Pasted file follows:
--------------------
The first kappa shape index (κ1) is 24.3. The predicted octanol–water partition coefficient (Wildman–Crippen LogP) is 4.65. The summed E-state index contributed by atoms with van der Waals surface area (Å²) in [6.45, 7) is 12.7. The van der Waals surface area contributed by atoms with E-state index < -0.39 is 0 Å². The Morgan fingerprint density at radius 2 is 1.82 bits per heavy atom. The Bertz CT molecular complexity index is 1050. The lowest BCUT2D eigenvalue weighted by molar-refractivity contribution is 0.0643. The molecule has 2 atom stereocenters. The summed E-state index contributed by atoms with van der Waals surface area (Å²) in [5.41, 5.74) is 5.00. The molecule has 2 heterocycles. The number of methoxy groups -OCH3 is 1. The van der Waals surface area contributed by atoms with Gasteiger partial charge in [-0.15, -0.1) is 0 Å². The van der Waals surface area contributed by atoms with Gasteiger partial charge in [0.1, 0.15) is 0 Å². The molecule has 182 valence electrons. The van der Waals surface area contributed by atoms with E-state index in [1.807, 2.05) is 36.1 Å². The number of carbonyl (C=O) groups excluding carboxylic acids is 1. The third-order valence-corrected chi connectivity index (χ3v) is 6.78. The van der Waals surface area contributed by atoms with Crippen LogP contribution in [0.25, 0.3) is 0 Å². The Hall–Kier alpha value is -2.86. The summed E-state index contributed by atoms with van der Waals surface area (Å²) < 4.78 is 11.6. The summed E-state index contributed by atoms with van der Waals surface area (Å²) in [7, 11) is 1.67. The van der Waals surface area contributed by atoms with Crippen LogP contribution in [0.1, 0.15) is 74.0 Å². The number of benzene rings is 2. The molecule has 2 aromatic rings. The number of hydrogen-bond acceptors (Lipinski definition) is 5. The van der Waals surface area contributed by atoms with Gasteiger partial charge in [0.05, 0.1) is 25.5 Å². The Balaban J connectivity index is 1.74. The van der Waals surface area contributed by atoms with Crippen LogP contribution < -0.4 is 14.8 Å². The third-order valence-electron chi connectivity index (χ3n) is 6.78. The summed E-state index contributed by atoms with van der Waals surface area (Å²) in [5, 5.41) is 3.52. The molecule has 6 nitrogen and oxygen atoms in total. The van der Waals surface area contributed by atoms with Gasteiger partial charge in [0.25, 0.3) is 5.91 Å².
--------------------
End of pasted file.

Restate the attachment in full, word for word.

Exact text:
The first kappa shape index (κ1) is 24.3. The predicted octanol–water partition coefficient (Wildman–Crippen LogP) is 4.65. The summed E-state index contributed by atoms with van der Waals surface area (Å²) in [6.45, 7) is 12.7. The van der Waals surface area contributed by atoms with E-state index < -0.39 is 0 Å². The Morgan fingerprint density at radius 2 is 1.82 bits per heavy atom. The Bertz CT molecular complexity index is 1050. The lowest BCUT2D eigenvalue weighted by molar-refractivity contribution is 0.0643. The molecule has 2 atom stereocenters. The summed E-state index contributed by atoms with van der Waals surface area (Å²) in [5.41, 5.74) is 5.00. The molecule has 2 heterocycles. The number of methoxy groups -OCH3 is 1. The van der Waals surface area contributed by atoms with Gasteiger partial charge in [-0.15, -0.1) is 0 Å². The van der Waals surface area contributed by atoms with Gasteiger partial charge in [0.1, 0.15) is 0 Å². The molecule has 182 valence electrons. The van der Waals surface area contributed by atoms with E-state index in [1.807, 2.05) is 36.1 Å². The number of carbonyl (C=O) groups excluding carboxylic acids is 1. The third-order valence-corrected chi connectivity index (χ3v) is 6.78. The van der Waals surface area contributed by atoms with Crippen LogP contribution in [0.25, 0.3) is 0 Å². The Hall–Kier alpha value is -2.86. The summed E-state index contributed by atoms with van der Waals surface area (Å²) < 4.78 is 11.6. The summed E-state index contributed by atoms with van der Waals surface area (Å²) in [7, 11) is 1.67. The van der Waals surface area contributed by atoms with Crippen LogP contribution in [0.1, 0.15) is 74.0 Å². The number of benzene rings is 2. The molecule has 2 aromatic rings. The number of hydrogen-bond acceptors (Lipinski definition) is 5. The van der Waals surface area contributed by atoms with Gasteiger partial charge in [0.05, 0.1) is 25.5 Å². The Balaban J connectivity index is 1.74. The van der Waals surface area contributed by atoms with Crippen LogP contribution < -0.4 is 14.8 Å². The third-order valence-electron chi connectivity index (χ3n) is 6.78. The summed E-state index contributed by atoms with van der Waals surface area (Å²) in [5, 5.41) is 3.52. The molecule has 6 nitrogen and oxygen atoms in total. The van der Waals surface area contributed by atoms with Gasteiger partial charge in [0.25, 0.3) is 5.91 Å².